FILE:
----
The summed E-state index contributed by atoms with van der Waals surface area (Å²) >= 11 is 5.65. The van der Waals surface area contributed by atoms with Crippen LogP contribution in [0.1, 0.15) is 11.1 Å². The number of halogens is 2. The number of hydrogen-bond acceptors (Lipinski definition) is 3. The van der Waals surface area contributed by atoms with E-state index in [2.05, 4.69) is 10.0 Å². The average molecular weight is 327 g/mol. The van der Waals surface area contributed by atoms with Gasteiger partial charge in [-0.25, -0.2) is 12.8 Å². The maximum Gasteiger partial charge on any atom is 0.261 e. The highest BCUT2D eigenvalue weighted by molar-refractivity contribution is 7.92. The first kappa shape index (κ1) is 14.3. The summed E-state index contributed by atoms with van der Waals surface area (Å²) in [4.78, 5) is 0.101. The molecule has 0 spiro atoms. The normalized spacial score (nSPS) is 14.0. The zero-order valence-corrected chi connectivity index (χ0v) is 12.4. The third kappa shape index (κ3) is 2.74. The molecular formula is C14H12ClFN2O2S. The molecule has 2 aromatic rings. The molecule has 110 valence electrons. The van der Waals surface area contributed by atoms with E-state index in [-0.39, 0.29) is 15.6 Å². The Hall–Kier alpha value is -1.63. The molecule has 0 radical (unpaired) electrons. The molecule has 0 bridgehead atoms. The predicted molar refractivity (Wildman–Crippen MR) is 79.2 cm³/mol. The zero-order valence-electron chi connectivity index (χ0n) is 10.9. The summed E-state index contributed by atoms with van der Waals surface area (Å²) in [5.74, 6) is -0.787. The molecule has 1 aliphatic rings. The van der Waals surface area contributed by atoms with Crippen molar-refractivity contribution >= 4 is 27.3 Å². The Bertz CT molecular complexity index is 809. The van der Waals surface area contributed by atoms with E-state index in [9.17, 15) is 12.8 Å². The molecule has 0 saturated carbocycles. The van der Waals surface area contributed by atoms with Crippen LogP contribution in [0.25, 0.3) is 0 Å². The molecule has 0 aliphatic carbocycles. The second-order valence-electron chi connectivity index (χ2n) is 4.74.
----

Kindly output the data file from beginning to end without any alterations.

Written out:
The summed E-state index contributed by atoms with van der Waals surface area (Å²) >= 11 is 5.65. The van der Waals surface area contributed by atoms with Crippen LogP contribution in [0.1, 0.15) is 11.1 Å². The number of halogens is 2. The number of hydrogen-bond acceptors (Lipinski definition) is 3. The van der Waals surface area contributed by atoms with E-state index in [2.05, 4.69) is 10.0 Å². The average molecular weight is 327 g/mol. The van der Waals surface area contributed by atoms with Gasteiger partial charge in [-0.25, -0.2) is 12.8 Å². The maximum Gasteiger partial charge on any atom is 0.261 e. The highest BCUT2D eigenvalue weighted by molar-refractivity contribution is 7.92. The first kappa shape index (κ1) is 14.3. The summed E-state index contributed by atoms with van der Waals surface area (Å²) in [4.78, 5) is 0.101. The molecule has 0 spiro atoms. The normalized spacial score (nSPS) is 14.0. The zero-order valence-corrected chi connectivity index (χ0v) is 12.4. The third kappa shape index (κ3) is 2.74. The molecular formula is C14H12ClFN2O2S. The molecule has 2 aromatic rings. The molecule has 110 valence electrons. The van der Waals surface area contributed by atoms with E-state index in [-0.39, 0.29) is 15.6 Å². The Hall–Kier alpha value is -1.63. The molecule has 0 radical (unpaired) electrons. The molecule has 0 bridgehead atoms. The predicted molar refractivity (Wildman–Crippen MR) is 79.2 cm³/mol. The zero-order valence-electron chi connectivity index (χ0n) is 10.9. The summed E-state index contributed by atoms with van der Waals surface area (Å²) in [5.74, 6) is -0.787. The molecule has 1 aliphatic rings. The van der Waals surface area contributed by atoms with Crippen molar-refractivity contribution >= 4 is 27.3 Å². The Bertz CT molecular complexity index is 809. The van der Waals surface area contributed by atoms with E-state index in [9.17, 15) is 12.8 Å². The molecule has 0 saturated carbocycles. The van der Waals surface area contributed by atoms with Crippen LogP contribution in [0.25, 0.3) is 0 Å². The molecule has 0 aliphatic carbocycles. The second-order valence-electron chi connectivity index (χ2n) is 4.74.